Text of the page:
Goats are also great at reducing fuels for fire mitigation because their browsing patterns clear understory. They stand up on their hind legs to eat, allowing them to thin small- to medium-sized trees. Their smaller hooves and lighter bodies cause less soil compaction than larger animals, an attribute making them ideal for land restoration without erosion.

Soil even benefits from goats, because their poop makes fabulous compost. This effect is enhanced when combined with urine and straw from their bedding. Goat manure is not as “hot” as other animals' waste and is ideal for fertilizing garden beds. The value of goat poop is known around the globe. For example, the Tarahumara Tribe in Mexico uses goat manure to grow corn in the desert soil.

Goats for Companionship and Entertainment Goats provide 24-hour amusement that does not involve a screen. "Goat TV" is my favorite streaming service because they are fun to watch, especially when they’re playing and foraging. Not a day goes by that the goats don’t make me laugh out loud with their antics.

Goats are as sociable and trainable as dogs, each with a unique personality. People often ask me if all my goats have names. Not only do they have names, but they even respond to their names and come to me at a whistle. Their agility and ability to follow without a lead are just a few attributes that make them great pack animals for hunting and hiking as well. They can be trained to pull carts or sleds, jump through hoops, and more. It’s very rewarding to work with and train goats and there are endless possibilities to what they can learn.

If food security and weed control aren’t enough of a reason to want goats, kids may put you over the edge. Young goat or "kids" have to be one of the most fun animal babies out there. Within a few hours of being born, they’re up on new legs jumping and bouncing around. They will bring immense joy into your life.

Raising Animals Isn't all Sunshine and Rainbows Goats are amazing and I love having them as an integral part of my life, but there's a reason they call it animal husbandry. Caring for animals is a huge responsibility. You truly are married to them! Here are a few things to know before reading your vows.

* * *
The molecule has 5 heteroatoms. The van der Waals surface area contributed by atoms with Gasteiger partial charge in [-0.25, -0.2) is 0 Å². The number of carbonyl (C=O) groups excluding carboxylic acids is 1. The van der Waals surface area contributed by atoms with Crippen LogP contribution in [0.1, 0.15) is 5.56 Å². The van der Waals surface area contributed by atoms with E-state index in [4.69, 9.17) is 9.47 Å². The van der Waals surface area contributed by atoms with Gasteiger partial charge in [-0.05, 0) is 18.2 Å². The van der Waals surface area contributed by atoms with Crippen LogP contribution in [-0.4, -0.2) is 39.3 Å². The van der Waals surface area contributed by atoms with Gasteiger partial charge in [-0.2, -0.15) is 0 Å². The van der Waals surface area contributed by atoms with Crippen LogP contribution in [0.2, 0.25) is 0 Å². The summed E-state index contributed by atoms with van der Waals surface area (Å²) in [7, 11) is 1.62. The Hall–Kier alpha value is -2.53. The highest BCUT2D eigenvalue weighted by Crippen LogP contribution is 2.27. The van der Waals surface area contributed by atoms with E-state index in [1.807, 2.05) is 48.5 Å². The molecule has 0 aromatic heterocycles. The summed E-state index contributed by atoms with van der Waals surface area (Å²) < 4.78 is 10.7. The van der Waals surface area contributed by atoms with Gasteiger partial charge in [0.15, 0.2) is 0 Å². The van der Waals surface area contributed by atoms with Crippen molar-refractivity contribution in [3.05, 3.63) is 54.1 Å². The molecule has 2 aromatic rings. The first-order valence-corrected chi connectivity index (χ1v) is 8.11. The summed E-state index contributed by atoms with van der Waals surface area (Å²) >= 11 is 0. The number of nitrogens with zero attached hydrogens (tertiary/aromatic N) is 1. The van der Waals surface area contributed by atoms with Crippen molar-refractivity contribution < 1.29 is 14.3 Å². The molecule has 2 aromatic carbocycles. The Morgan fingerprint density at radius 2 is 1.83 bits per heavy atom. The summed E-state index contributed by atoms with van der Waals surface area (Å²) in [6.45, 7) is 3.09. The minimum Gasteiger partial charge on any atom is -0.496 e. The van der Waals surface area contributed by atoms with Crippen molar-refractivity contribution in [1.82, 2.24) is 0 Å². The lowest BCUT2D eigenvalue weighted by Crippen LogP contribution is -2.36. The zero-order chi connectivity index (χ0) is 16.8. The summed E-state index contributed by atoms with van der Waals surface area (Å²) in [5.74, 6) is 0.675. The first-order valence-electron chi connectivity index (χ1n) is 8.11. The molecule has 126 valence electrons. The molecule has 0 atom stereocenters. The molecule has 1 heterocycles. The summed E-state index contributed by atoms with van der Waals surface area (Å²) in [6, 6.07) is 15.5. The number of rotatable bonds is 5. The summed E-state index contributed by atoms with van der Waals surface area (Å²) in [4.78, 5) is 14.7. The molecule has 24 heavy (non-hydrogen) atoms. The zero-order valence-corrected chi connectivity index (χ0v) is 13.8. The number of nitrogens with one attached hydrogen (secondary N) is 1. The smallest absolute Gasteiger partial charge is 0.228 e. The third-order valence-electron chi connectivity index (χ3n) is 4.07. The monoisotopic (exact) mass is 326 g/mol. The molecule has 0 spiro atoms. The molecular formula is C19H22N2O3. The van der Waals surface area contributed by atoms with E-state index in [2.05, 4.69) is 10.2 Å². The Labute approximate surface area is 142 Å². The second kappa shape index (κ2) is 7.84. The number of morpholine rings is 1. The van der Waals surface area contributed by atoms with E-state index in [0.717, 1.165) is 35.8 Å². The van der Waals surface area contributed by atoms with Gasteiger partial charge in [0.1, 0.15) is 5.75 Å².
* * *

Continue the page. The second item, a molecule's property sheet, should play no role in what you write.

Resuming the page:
Goats are herd animals and it’s not okay for them to be by themselves. It’s best to have at least two goats, but they can be companions with other common livestock animals such as cows, sheep, and horses.

They have similar needs to other livestock but do require a mineral block with selenium to fulfill their nutritional demands. Milk goats are a special commitment because they need to be milked daily, but there are fewer demands for weed-eaters kept for meat or as pets.

Goats are smart and mischievous. These attributes make them harder to fence in than other animals. Four-strand barbed wire will not do as they slip in between the strands, but chain link, hog panels, or electric netting work well. They also pay attention to how a gate latches and can sometimes figure out how to open them.

They can strip the bark off young trees, a desirable activity for clearing unwanted vegetation like Russian Olive, but undesirable for your young fruit trees. Keep this in mind when letting them loose in an area slated for browsing. If I have my goats eating in an area with young trees that I don’t want them to injure, I’ll wrap the tree trunk with an old sheet.

Caring for goats is a serious commitment and there are hard days, but to me, it’s worth it. My goats have made my teenage goal possible. I longed to feel good about where my food came from, and now I do. While out walking my goats, I stop and sit on a rock and take a big swig of milk from a Mason jar. I’m drinking the forest filtered through a goat. I can taste the difference between Doug fir needle milk and willow leaf milk, and as I drink I watch them eat. It’s all worth it for this relationship, not only to the animals, but to the land. I have to pay attention to what the land needs to live this way, but it allows me to see my place in the cycle and in the ecosystem.